Is there a Duty of Good Faith in Contract under Malaysian Law?

When parties enter into contractual relations with each other, can they assume that they each have  an implied duty of good faith to the other? The answer in Malaysia has repeatedly been an unequivocal no unless it involves specific relational contracts1 or is statutorily imposed2. In all other situations, parties would need to include the duty of good faith as an express term of the contract if they want their dealings with each other under the contract to be inter alia fair, honest and transparent.
Malaysian’s position on good faith is consistent with the position taken by the common law in England described by Bingham LJ in Interfoto Picture Library v Stiletto Visual Programmes Ltd [1989] QB 433 as follows:
In many civil law systems, and perhaps in most legal systems outside the common law world, the law of obligations recognises and enforces an overriding principle that in making and carrying out contracts parties should act in good faith. This does not simply mean that they should not deceive each other, a principle which any legal system must recognise; its effect is perhaps most aptly conveyed by such metaphorical colloquialisms as "playing fair," "coming clean" or "putting one's cards face upwards on the table. It is in essence a principle of fair and open dealing ...
English law has, characteristically, committed itself to no such overriding principle but has developed piecemeal solutions in response to demonstrated problems of unfairness."

However, as will be explained below, the Malaysian Federal Court seems to have laid the foundation to permit the incremental development of good faith as an implied obligation of a contract in the recent case of Lai Fee & Anor v Wong Yu Vee & Ors [2023] 3 MLJ 503.
The state of the common law
There are several Malaysian High Court and Court of Appeal decisions which have followed the common law position in the UK that there is no implied contractual duty of good faith3. The main rationale for this seems rooted in principle that parties should be free to negotiate and perform contracts on their own terms and the concern over the creation of contractual uncertainty. In Yam Seng Pte Ltd (a company registered in Singapore) v International Trade Corporation Ltd [2013] EWHC 111, the English High Court identified the reasons for English common law’s reluctance to embrace a duty of good faith in contract in the following passage:
[123] Three main reasons have been given for what Professor McKendrick has called the traditional English hostility towards a doctrine of good faith: see McKendrick, Contract Law (9th ed) pp 221-2. The first is the one referred to by Bingham LJ in the passage quoted above: that the preferred method of English law is to proceed incrementally by fashioning particular solutions in response to particular problems rather than by enforcing broad overarching principles. A second reason is that English law is said to embody an ethos of individualism, whereby the parties are free to pursue their own self-interest not only in negotiating but also in performing contracts provided they do not act in breach of a term of the contract. The third main reason given is a fear that recognising a general requirement of good faith in the performance of contracts would create too much uncertainty. There is concern that the content of the obligation would be vague and subjective and that its adoption would undermine the goal of contractual certainty to which English law has always attached great weight.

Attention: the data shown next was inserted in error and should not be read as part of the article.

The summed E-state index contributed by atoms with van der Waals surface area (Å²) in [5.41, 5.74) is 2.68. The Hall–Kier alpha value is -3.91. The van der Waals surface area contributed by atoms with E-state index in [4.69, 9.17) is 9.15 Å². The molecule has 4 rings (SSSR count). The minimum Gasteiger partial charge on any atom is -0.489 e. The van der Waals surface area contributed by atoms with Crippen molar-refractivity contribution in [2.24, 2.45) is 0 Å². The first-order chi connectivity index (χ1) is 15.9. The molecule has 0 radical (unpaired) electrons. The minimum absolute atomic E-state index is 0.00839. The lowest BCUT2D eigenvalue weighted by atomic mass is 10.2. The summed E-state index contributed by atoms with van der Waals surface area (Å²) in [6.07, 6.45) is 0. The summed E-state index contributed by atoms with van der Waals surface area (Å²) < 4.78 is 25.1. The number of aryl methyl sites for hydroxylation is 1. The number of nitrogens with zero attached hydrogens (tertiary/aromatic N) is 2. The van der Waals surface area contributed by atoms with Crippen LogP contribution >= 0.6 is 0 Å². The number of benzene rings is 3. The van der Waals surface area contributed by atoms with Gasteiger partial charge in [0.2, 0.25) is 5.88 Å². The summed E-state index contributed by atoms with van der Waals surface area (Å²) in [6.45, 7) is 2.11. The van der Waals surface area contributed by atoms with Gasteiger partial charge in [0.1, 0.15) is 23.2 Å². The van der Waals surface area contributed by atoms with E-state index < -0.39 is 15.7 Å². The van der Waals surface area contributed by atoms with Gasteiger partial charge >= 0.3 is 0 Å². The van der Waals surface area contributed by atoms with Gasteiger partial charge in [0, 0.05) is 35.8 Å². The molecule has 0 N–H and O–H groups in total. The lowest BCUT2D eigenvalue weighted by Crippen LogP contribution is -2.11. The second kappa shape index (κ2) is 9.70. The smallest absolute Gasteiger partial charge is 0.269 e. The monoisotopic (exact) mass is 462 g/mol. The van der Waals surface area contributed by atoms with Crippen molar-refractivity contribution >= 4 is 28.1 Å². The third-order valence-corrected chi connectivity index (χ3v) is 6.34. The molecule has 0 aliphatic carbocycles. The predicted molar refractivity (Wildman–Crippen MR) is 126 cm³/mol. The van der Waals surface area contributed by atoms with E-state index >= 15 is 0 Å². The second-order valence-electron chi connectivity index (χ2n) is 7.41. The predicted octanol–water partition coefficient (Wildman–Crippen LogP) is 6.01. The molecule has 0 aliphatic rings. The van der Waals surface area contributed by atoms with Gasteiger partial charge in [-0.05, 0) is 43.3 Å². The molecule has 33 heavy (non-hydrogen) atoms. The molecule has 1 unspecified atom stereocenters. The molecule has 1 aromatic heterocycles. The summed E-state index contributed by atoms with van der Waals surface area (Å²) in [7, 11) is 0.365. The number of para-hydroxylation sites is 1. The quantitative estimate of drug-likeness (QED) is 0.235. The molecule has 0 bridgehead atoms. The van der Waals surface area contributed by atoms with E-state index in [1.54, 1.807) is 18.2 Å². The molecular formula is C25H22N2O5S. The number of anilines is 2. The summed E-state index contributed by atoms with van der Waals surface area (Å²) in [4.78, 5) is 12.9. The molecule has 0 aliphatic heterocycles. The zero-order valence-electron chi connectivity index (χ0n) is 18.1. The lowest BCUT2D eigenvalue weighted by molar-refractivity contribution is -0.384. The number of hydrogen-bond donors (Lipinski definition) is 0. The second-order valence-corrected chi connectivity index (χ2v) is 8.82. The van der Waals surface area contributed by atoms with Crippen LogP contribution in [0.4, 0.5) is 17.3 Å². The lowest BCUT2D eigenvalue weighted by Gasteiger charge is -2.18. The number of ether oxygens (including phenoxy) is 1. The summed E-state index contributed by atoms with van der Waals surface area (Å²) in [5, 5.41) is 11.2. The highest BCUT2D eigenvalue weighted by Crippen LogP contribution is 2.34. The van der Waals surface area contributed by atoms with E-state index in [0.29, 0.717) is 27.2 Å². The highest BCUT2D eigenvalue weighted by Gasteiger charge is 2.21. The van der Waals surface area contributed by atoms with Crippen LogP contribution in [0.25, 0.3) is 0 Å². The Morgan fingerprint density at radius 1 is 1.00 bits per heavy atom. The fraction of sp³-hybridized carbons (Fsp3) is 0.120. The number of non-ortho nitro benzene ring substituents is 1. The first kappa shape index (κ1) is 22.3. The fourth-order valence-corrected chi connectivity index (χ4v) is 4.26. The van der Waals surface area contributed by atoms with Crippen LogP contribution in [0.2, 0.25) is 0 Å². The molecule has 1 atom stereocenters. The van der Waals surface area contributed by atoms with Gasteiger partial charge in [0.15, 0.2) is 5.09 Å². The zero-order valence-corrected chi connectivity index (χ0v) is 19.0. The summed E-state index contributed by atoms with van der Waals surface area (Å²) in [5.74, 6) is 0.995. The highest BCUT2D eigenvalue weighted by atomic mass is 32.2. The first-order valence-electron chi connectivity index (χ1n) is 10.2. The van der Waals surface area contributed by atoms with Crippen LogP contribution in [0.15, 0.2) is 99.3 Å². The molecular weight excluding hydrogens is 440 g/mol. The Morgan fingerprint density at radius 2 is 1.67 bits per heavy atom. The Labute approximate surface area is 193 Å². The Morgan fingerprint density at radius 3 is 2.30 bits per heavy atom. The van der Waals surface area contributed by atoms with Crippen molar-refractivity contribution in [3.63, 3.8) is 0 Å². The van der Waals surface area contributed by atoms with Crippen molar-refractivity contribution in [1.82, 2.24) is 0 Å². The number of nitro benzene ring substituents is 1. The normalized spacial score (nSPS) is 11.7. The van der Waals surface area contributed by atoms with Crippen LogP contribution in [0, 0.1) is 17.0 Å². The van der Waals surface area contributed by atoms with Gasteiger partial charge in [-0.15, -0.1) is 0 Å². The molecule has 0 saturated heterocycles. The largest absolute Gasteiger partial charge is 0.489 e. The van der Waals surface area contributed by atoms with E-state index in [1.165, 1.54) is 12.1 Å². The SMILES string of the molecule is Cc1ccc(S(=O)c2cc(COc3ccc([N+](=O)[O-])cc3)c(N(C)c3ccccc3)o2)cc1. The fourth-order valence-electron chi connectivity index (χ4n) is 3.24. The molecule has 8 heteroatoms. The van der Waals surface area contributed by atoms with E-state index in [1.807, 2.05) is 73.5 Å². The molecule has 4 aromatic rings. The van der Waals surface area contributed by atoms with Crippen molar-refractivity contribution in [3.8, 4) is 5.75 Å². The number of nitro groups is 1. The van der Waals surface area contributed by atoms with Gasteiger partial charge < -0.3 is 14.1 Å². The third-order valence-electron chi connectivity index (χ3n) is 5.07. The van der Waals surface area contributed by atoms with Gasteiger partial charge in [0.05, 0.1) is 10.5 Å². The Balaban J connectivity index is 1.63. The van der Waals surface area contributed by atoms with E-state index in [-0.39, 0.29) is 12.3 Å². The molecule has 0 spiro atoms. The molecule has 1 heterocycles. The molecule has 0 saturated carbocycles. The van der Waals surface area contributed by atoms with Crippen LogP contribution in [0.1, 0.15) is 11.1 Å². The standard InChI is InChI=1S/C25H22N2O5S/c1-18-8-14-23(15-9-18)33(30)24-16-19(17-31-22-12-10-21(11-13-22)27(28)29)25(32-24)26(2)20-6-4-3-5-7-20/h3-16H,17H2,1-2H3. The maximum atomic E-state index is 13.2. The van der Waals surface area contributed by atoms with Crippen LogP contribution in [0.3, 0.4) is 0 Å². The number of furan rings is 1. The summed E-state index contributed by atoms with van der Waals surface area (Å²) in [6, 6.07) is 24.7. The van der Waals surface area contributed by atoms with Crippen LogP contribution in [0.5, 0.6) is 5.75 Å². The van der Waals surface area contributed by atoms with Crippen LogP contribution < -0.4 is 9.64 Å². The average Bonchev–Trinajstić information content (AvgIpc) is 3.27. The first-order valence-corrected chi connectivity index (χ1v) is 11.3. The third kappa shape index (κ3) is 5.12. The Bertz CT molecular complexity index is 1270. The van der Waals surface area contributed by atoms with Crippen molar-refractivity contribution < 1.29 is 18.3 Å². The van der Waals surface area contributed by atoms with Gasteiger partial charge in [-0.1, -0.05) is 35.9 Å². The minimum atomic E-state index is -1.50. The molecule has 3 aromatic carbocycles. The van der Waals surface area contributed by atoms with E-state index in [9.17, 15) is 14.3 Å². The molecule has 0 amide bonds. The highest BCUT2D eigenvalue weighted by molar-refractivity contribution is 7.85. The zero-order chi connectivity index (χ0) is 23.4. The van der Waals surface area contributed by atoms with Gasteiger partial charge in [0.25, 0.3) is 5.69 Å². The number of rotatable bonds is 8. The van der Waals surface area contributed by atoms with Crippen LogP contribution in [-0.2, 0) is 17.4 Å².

On the other hand, unlike the UK, the courts in the common law jurisdictions of Canada and Australia have moved in the direction of implying the duty of good faith into contracts. By common law world standards, the Canadian Supreme Court in particular has taken a rather liberal approach by recognising the “organising principle of good faith” as a new common law duty.4 It has recognised good faith as requiring parties to:
  1. exercise their contractual discretion reasonably and for proper purpose5; and
  2. exhibit honest conduct and not mislead the other party6.
In Australia, following the decision of the New South Wales Court of Appeal in Renard Constructions (ME) Pty v Minister for Public Works (1992) 44 NSWLR 349, the courts have started to recognise the implied duty of good faith when the performance of the contract requires it7. However this does not translate into a general “organising principle” to be implied in all commercial contracts8, as is the case in Canada. At its core, the principle of good faith in Australia is connected to the standard of honest conduct between the contractual parties.9 The Australian Courts have through case law, recognised the duty as having the following qualities:
  1. honest conduct;10
  2. cooperation between the parties and fidelity to the bargain to achieve contractual objectives11;
  3. acting reasonably and fairly including considering the interest of the parties12; and
  4. exercise of contractual rights for proper purpose and not for an extraneous purpose13.
The Lai Fee Case
As mentioned earlier, the Malaysian position has been in line with the view of the English courts. However, in Lai Fee, the Federal Court seemingly opened the door to the development of good faith as an implied obligation of the contractual parties. In this case, the defendants had, inter alia, used a dormant company to purchase a timber logging business from the plaintiffs and persuaded the plaintiffs to transfer their rights to the business to the defendants (and not to the dormant company) even though the full purchase price had not been paid to the plaintiffs.